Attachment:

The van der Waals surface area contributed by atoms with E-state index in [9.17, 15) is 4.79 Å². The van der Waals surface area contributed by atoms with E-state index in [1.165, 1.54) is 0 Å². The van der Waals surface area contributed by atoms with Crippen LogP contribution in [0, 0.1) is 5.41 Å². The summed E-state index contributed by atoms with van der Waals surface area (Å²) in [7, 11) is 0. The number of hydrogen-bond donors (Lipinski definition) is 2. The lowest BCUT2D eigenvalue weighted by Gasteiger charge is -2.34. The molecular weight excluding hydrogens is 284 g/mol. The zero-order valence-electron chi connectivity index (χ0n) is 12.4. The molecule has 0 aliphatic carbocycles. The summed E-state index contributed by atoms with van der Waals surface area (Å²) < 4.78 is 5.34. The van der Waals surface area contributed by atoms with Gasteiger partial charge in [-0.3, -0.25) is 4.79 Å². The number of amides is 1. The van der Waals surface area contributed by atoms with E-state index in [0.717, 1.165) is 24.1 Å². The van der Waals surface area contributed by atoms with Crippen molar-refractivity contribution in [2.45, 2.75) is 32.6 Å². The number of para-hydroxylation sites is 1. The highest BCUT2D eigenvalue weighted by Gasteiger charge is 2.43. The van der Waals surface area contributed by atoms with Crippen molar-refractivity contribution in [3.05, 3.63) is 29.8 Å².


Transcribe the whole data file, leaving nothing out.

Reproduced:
The van der Waals surface area contributed by atoms with E-state index in [9.17, 15) is 4.79 Å². The van der Waals surface area contributed by atoms with E-state index in [1.165, 1.54) is 0 Å². The van der Waals surface area contributed by atoms with Crippen LogP contribution in [0, 0.1) is 5.41 Å². The summed E-state index contributed by atoms with van der Waals surface area (Å²) in [7, 11) is 0. The number of hydrogen-bond donors (Lipinski definition) is 2. The lowest BCUT2D eigenvalue weighted by Gasteiger charge is -2.34. The molecular weight excluding hydrogens is 284 g/mol. The zero-order valence-electron chi connectivity index (χ0n) is 12.4. The molecule has 0 aliphatic carbocycles. The summed E-state index contributed by atoms with van der Waals surface area (Å²) < 4.78 is 5.34. The van der Waals surface area contributed by atoms with Gasteiger partial charge in [-0.3, -0.25) is 4.79 Å². The number of amides is 1. The van der Waals surface area contributed by atoms with E-state index in [0.717, 1.165) is 24.1 Å². The van der Waals surface area contributed by atoms with Crippen molar-refractivity contribution in [2.45, 2.75) is 32.6 Å². The number of para-hydroxylation sites is 1. The highest BCUT2D eigenvalue weighted by Gasteiger charge is 2.43. The van der Waals surface area contributed by atoms with Crippen molar-refractivity contribution in [3.05, 3.63) is 29.8 Å².